U.S. President Donald Trump on Wednesday railed against Mexico and Canada’s efforts in renegotiating the North American Free Trade Agreement (NAFTA), saying both neighbours had been very difficult.
“NAFTA is very difficult. Mexico has been very difficult to deal with. Canada has been very difficult to deal with … but I will tell you that in the end we win,” Trump told reporters at the White House.
“We will win, and we’ll win big,” he said.
POTUS on NAFTA talk before taking off for NYC. He said this: <a href=”https://t.co/OdVzvVcn1E”>pic.twitter.com/OdVzvVcn1E</a>
Earlier in the day, Trump, who has repeatedly pledged to revive U.S. manufacturing, said “big news” was coming that would be welcomed by U.S. auto workers, but he gave no details.
“There will be big news coming soon for our great American Autoworkers. After many decades of losing your jobs to other countries, you have waited long enough!” Trump said in a tweet.
There will be big news coming soon for our great American Autoworkers. After many decades of losing your jobs to other countries, you have waited long enough!
The White House declined to comment, and the office of the U.S. Trade Representative referred queries to the White House.
Automakers scrambled after the tweet to get details. Some of them speculated that Trump could be referring to trade with the European Union.
In a meeting earlier this month with major automakers, Trump threatened to impose 20 per cent or 25 per cent tariffs on EU-built vehicles, according to three people briefed on the talks.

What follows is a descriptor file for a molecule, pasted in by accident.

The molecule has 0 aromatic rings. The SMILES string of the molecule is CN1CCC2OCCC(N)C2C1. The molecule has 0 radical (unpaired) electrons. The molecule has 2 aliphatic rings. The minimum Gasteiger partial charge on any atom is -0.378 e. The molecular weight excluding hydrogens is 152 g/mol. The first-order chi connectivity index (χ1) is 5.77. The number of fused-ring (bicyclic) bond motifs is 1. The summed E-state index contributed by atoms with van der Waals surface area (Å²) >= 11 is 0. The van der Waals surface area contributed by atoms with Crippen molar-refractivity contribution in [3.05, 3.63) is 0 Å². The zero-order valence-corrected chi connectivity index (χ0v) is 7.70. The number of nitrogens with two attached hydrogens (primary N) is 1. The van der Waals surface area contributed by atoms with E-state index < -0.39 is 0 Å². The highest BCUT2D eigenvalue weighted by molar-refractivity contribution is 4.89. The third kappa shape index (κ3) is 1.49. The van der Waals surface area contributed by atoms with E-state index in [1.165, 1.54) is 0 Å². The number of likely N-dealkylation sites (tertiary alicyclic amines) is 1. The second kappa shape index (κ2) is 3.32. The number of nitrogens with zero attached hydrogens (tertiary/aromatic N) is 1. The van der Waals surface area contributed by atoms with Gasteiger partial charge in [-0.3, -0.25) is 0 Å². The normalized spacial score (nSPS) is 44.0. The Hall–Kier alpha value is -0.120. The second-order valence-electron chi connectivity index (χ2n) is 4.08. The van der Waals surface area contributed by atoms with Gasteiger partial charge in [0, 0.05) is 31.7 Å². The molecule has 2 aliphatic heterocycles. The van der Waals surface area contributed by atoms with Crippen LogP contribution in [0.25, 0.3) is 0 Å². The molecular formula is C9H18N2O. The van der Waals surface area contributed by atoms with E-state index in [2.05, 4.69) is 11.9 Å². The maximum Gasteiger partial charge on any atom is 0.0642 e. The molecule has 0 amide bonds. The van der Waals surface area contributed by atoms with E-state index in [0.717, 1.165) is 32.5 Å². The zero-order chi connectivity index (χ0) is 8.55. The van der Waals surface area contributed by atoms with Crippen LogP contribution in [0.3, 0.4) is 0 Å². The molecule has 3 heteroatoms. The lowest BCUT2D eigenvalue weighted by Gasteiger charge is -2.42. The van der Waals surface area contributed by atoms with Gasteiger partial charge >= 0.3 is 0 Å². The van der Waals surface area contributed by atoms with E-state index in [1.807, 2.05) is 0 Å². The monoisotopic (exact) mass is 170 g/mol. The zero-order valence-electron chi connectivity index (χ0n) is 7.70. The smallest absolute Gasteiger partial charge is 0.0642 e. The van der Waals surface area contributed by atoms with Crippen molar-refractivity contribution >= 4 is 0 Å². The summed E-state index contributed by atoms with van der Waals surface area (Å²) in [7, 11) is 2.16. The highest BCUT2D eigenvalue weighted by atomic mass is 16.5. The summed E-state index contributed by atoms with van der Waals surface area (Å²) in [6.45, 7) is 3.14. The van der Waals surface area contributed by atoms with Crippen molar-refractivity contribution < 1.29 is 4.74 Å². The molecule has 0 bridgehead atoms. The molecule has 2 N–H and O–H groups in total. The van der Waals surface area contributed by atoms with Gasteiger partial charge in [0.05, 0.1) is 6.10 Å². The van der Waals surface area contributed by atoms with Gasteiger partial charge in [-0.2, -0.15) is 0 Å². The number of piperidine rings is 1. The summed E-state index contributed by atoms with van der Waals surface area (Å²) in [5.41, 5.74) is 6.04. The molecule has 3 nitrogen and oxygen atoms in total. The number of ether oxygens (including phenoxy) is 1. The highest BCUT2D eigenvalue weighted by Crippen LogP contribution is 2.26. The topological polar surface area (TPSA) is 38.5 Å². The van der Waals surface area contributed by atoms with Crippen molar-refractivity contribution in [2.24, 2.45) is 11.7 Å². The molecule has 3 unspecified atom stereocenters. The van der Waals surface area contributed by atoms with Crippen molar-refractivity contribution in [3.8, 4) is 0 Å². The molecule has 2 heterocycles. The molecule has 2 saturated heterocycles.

Trump has repeatedly criticized the large trade imbalance on autos between the United States and the EU. In March, he threatened in a tweet to “simply apply a Tax on their Cars which freely pour into the U.S.”
The United States imposes a 2.5 per cent tariff on cars assembled in Europe and a 25 per cent tariff on European-built vans and pickup trucks. Europe imposes a 10 per cent tariff on U.S.-built cars.
Auto trade has been a big sticking point in talks between the United States, Mexico and Canada as they try to update NAFTA.
The United States and Mexico have deadlocked over U.S. demands for wage increases in the auto sector and for a boost in the North American content in cars. Last week, the top U.S. trade official said the three countries were “nowhere close to a deal.”
At the same time, Washington and South Korea are working to finalize language in an updated U.S.-Korean Free Trade Agreement.
Under an agreement-in-principle, South Korea agreed to an extension of a 25 per cent U.S. tariff on pickup trucks for another 20 years until 2041. These were due to begin phasing out in 2019, causing concerns that South Korea would soon begin exporting pickup trucks to the United States.
Trump hinted at the possibility of “good news” on trade with South Korea during a meeting on Tuesday with South Korean President Moon Jae-in.
“We will have some pretty good news, I think, on trade,” he told reporters as the two leaders sat down.